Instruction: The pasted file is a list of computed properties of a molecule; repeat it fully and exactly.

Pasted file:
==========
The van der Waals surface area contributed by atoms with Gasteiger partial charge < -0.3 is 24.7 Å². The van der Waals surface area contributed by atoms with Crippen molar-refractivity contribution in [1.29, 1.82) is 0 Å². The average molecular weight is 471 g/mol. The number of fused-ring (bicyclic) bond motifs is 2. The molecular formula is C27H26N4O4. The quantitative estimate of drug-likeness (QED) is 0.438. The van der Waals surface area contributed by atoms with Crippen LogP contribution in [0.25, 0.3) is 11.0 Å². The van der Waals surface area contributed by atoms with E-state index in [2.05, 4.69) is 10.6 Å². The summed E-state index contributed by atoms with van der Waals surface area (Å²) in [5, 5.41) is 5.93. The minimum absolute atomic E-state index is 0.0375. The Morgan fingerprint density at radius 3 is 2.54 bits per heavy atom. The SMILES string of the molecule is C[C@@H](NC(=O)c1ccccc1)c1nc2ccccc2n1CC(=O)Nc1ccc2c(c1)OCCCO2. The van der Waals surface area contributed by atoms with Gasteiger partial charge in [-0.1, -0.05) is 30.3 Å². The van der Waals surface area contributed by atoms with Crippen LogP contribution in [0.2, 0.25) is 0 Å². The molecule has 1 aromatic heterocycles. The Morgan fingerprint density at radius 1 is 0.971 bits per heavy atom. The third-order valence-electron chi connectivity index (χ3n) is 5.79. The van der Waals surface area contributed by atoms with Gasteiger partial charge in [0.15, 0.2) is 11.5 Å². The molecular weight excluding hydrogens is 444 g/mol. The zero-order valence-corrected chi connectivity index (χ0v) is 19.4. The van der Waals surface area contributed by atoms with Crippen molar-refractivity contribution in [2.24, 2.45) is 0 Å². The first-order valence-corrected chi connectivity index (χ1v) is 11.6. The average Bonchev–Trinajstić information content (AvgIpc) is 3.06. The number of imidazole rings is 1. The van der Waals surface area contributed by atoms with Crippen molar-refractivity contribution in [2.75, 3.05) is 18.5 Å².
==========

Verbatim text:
The van der Waals surface area contributed by atoms with Gasteiger partial charge < -0.3 is 24.7 Å². The van der Waals surface area contributed by atoms with Crippen molar-refractivity contribution in [1.29, 1.82) is 0 Å². The average molecular weight is 471 g/mol. The number of fused-ring (bicyclic) bond motifs is 2. The molecular formula is C27H26N4O4. The quantitative estimate of drug-likeness (QED) is 0.438. The van der Waals surface area contributed by atoms with Crippen LogP contribution in [0.25, 0.3) is 11.0 Å². The van der Waals surface area contributed by atoms with E-state index in [2.05, 4.69) is 10.6 Å². The summed E-state index contributed by atoms with van der Waals surface area (Å²) in [5, 5.41) is 5.93. The minimum absolute atomic E-state index is 0.0375. The Morgan fingerprint density at radius 3 is 2.54 bits per heavy atom. The SMILES string of the molecule is C[C@@H](NC(=O)c1ccccc1)c1nc2ccccc2n1CC(=O)Nc1ccc2c(c1)OCCCO2. The van der Waals surface area contributed by atoms with Gasteiger partial charge in [-0.1, -0.05) is 30.3 Å². The van der Waals surface area contributed by atoms with Crippen LogP contribution in [0.2, 0.25) is 0 Å². The molecule has 1 aromatic heterocycles. The Morgan fingerprint density at radius 1 is 0.971 bits per heavy atom. The third-order valence-electron chi connectivity index (χ3n) is 5.79. The van der Waals surface area contributed by atoms with Gasteiger partial charge in [0.15, 0.2) is 11.5 Å². The molecular weight excluding hydrogens is 444 g/mol. The zero-order valence-corrected chi connectivity index (χ0v) is 19.4. The van der Waals surface area contributed by atoms with Crippen molar-refractivity contribution in [2.24, 2.45) is 0 Å². The first-order valence-corrected chi connectivity index (χ1v) is 11.6. The average Bonchev–Trinajstić information content (AvgIpc) is 3.06. The number of imidazole rings is 1. The van der Waals surface area contributed by atoms with Crippen molar-refractivity contribution in [2.75, 3.05) is 18.5 Å².